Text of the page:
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Language is a prism through which we interpret our world. It’s a critical framework upon which we build our relationships, expectations, dreams and identity.
In Ketchikan, that’s a truth that is brought into the light by the shrinking presence of Tsimshian, Haida and Tlingit language speakers.
You need just one finger to count the number of fluent speakers of the Tsimshian language in Ketchikan.
The Daily News recently covered the work of 93-year-old John Reese, who, along with language apprentice Terri Burr, has been teaching Shm’algyack — the Tsimshian language — at the Ketchikan Public Library.
It’s important work for forging — in this case, reclaiming might be a better word — a cultural identity.
Through the Ketchikan Indian Community, classes also have been taught on Lingít, the Tlingit language, and Xaat Kíl, the Haida language.
It’s a small but encouraging step, considering that Alaska Native children were once punished — sometimes physically — for speaking their language at school.
Also encouraging: The 2014 passage of state Rep. Jonathan Kreiss-Tomkins’ bill making 20 Native languages official languages of the State of Alaska.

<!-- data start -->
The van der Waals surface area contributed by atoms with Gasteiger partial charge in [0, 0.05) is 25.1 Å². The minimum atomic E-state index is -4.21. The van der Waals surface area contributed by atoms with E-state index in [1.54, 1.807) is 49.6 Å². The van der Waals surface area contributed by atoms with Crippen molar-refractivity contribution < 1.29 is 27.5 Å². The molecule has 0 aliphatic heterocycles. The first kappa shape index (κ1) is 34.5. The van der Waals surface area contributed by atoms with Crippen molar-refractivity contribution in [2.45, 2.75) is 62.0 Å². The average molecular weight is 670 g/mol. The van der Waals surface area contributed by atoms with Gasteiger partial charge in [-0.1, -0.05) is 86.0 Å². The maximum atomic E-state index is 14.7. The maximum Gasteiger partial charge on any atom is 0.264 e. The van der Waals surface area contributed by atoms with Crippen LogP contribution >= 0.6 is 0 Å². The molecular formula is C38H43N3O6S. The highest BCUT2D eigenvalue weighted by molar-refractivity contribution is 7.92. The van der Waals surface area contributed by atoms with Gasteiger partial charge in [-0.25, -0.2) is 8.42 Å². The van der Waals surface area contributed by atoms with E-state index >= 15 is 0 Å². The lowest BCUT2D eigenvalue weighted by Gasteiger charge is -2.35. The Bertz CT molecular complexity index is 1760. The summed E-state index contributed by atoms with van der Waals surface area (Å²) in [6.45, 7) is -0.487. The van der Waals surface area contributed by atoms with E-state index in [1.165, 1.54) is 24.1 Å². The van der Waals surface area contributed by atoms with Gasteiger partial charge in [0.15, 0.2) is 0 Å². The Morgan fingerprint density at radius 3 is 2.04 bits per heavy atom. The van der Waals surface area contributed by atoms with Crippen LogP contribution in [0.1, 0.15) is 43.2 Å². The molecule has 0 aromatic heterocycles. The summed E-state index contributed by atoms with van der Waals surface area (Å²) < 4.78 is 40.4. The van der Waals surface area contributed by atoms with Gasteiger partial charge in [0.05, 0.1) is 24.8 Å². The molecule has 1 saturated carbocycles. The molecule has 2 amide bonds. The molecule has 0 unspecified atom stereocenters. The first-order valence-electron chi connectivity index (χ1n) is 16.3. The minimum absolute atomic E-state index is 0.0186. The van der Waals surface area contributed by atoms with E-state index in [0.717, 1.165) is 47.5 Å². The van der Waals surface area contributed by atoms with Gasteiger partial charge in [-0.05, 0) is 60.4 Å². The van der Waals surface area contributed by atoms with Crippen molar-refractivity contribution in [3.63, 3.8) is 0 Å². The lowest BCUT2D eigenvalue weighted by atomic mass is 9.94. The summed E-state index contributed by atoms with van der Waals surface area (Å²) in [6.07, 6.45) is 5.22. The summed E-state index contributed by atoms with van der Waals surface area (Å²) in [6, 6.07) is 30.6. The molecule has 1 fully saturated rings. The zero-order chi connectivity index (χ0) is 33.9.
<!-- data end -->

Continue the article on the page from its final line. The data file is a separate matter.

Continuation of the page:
Proposed legislation in the state House and Senate that would grow Native language charter schools and language immersion programs, introduced by Kreiss-Tomkins in the House and Sen. Donny Olson in the Senate during the last session, is a valuable idea that the Legislature should pass.
There are opportunities to take learning into your own hands rather than wait for the Legislature to come through, however:
• Those interested in learning more about KIC’s language programs or downloading audio resources can visit http://kictribe.org/programs/chas/language/index.html.
• Haida language resources and information are available at: http://www.haidalanguage.org/.
• A Tlingit dictionary can be found online at: http://www.alaskool.org/language/dictionaries/akn/startdictionary.asp.
• The Alaska Native Language Center offers an impressive overview of online resources for 20 Alaska Native languages at: https://www.uaf.edu/anlc/languages/.
The Alaska Native Language Center also offers an estimate on the number of fluent speakers left in Alaska, and the numbers are sobering. There were an estimated 30 coastal Tsimshian language speakers in 2007, an estimated 10 northern Haida language speakers in 2007, and an estimated 175 Tlingit language speakers in 2013.
While the numbers are bleak, the act of learning about one’s heritage is inherently fun, and there are resources available online for those who want to explore.